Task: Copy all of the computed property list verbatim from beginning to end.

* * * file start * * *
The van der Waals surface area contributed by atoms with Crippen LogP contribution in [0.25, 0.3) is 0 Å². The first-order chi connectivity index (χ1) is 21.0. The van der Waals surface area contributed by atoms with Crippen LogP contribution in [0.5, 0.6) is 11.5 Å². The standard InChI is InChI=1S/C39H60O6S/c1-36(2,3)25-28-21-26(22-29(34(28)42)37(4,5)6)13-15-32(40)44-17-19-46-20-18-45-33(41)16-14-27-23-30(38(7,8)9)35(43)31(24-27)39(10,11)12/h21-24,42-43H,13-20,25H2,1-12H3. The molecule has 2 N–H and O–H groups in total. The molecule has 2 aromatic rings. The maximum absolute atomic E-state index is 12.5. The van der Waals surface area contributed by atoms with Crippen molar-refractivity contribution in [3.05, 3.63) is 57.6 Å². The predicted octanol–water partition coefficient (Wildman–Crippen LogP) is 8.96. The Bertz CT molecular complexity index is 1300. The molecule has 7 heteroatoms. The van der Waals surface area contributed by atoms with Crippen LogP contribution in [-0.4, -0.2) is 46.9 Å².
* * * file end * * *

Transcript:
The van der Waals surface area contributed by atoms with Crippen LogP contribution in [0.25, 0.3) is 0 Å². The first-order chi connectivity index (χ1) is 21.0. The van der Waals surface area contributed by atoms with Crippen LogP contribution in [0.5, 0.6) is 11.5 Å². The standard InChI is InChI=1S/C39H60O6S/c1-36(2,3)25-28-21-26(22-29(34(28)42)37(4,5)6)13-15-32(40)44-17-19-46-20-18-45-33(41)16-14-27-23-30(38(7,8)9)35(43)31(24-27)39(10,11)12/h21-24,42-43H,13-20,25H2,1-12H3. The molecule has 2 N–H and O–H groups in total. The molecule has 2 aromatic rings. The maximum absolute atomic E-state index is 12.5. The van der Waals surface area contributed by atoms with Crippen molar-refractivity contribution in [3.05, 3.63) is 57.6 Å². The predicted octanol–water partition coefficient (Wildman–Crippen LogP) is 8.96. The Bertz CT molecular complexity index is 1300. The molecule has 7 heteroatoms. The van der Waals surface area contributed by atoms with Crippen LogP contribution in [-0.4, -0.2) is 46.9 Å².